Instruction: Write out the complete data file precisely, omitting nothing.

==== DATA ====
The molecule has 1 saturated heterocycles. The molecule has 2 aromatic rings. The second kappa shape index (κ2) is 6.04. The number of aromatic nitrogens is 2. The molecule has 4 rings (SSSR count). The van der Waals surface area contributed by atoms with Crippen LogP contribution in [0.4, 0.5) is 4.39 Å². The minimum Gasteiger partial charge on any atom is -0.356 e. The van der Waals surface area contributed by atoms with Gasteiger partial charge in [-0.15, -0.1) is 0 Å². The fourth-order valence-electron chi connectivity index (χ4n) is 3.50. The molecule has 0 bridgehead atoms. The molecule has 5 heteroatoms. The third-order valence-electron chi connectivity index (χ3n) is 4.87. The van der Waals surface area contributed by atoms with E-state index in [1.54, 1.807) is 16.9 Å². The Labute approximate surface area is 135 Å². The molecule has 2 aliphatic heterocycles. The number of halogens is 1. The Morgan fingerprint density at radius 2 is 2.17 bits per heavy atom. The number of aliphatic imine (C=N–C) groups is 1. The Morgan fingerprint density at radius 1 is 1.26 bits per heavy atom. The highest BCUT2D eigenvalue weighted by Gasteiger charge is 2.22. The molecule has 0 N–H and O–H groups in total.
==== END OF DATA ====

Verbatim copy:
The molecule has 1 saturated heterocycles. The molecule has 2 aromatic rings. The second kappa shape index (κ2) is 6.04. The number of aromatic nitrogens is 2. The molecule has 4 rings (SSSR count). The van der Waals surface area contributed by atoms with Crippen LogP contribution in [0.4, 0.5) is 4.39 Å². The minimum Gasteiger partial charge on any atom is -0.356 e. The van der Waals surface area contributed by atoms with Gasteiger partial charge in [-0.15, -0.1) is 0 Å². The fourth-order valence-electron chi connectivity index (χ4n) is 3.50. The molecule has 0 bridgehead atoms. The molecule has 5 heteroatoms. The third-order valence-electron chi connectivity index (χ3n) is 4.87. The van der Waals surface area contributed by atoms with E-state index in [1.54, 1.807) is 16.9 Å². The Labute approximate surface area is 135 Å². The molecule has 2 aliphatic heterocycles. The number of halogens is 1. The Morgan fingerprint density at radius 2 is 2.17 bits per heavy atom. The number of aliphatic imine (C=N–C) groups is 1. The Morgan fingerprint density at radius 1 is 1.26 bits per heavy atom. The highest BCUT2D eigenvalue weighted by Gasteiger charge is 2.22. The molecule has 0 N–H and O–H groups in total.